Legal grounds for combating pirated trade marks

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(Author: Dr. Jian Xu, the China IP Blogger)

Once a pirated trade mark is identified, the legal solution is to either initiate trade mark opposition proceedings if the mark is advertised but not granted, or trade mark cancellation if the mark is granted. To start, there are three categories of legal grounds for attacking a pirated trade mark through trade mark opposition or cancellation.

Category 1: Inherent Deficiency

Inherent deficiency means either the mark itself is contrary to the legal requirements, or the registration itself is fraudulent. This category of grounds corresponds to Art. 10~12 of the Chinese Trade Mark Law.

(i) The mark uses prohibited symbols, e.g. symbols identical with or similar to the State name, national flag, national emblem, landmark buildings, etc.

(ii) The mark uses non-distinctive symbols, e.g. symbols referring to product names, models, designs, quality, raw materials, function, use, weight, quantity, etc.

(iii) Three-dimensional mark is derived from the nature of the product, etc.

(iv) Fraudulent means have been employed during application for registration.

Category 2: Outward Deficiency

Outward deficiency means the mark is similar to an earlier mark, or in conflict with others’ prior rights. This category of grounds relates to Art. 13, 15, 16 and 31 of the Chinese Trade Mark Law.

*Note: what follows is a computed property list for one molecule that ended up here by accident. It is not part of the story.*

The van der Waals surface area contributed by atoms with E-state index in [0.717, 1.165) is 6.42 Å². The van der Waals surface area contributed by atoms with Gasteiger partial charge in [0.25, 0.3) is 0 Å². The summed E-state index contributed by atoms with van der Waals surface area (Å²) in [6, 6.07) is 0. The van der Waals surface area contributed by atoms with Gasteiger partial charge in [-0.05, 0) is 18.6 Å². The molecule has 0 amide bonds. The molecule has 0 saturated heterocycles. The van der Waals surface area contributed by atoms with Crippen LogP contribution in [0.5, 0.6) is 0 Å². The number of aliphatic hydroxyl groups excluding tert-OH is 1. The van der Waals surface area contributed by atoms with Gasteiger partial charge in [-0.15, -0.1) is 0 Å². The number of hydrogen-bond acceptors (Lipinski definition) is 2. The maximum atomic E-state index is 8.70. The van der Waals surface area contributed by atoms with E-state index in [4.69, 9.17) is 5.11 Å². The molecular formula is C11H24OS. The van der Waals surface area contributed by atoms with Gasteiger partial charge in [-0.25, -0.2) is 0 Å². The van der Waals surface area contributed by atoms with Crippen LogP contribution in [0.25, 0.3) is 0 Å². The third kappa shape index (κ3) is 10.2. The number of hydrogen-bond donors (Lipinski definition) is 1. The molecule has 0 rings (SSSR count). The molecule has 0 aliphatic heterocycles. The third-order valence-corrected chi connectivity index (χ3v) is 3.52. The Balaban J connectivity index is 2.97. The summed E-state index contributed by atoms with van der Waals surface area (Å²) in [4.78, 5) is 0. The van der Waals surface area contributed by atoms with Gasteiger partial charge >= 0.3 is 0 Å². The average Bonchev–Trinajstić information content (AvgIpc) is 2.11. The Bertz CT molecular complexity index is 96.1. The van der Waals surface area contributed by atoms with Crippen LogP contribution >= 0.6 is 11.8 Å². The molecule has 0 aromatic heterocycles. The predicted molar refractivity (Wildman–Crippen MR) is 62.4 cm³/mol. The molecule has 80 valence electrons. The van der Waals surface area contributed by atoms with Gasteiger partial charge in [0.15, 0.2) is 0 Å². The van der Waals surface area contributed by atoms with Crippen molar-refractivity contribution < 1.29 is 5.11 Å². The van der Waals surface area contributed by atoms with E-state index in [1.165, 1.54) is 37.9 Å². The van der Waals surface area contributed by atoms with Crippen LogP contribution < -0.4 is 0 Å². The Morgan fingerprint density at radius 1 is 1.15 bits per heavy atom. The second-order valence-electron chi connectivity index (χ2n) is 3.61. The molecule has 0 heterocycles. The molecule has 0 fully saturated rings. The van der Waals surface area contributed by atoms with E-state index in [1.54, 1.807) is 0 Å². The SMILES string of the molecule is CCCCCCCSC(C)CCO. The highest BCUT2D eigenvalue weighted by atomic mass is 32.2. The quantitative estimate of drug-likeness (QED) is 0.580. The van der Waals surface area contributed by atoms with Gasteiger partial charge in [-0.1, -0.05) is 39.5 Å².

(i) The mark is a reproduction, imitation or translation of the well-known trade mark. A distinction is to be made between well-known trade marks registered in China and those unregistered in China, where the former extends protection to dissimilar goods while the latter only confers protection to similar goods.

(ii) An unauthorised agent or representative registers a trade mark under their own name rather than the name of their principal.

(iii) The mark contains a geographic indication of the goods and the goods are not from the region indicated, thereby misleading the public.

(iv) The trade mark is in conflict with the prior right of others, or is “squatting”, i.e. unfair means are employed to pre-emptively register others’ in-use trade mark with certain reputation.

Category 3: Use Deficiency

Use deficiency means the registered mark is either improperly used or not used. This category only applies to revocation of trade marks and links with Art. 44~45 of the Chinese Trade Mark Law

(i) The registered trade mark has not been used for three consecutive years.

(ii) The trade mark owner, without going through the required application, alters the mark, changes the registrant details or makes assignment.

(iii) The trade mark owner is dead or ceases to exist and the trade mark has not been transferred.

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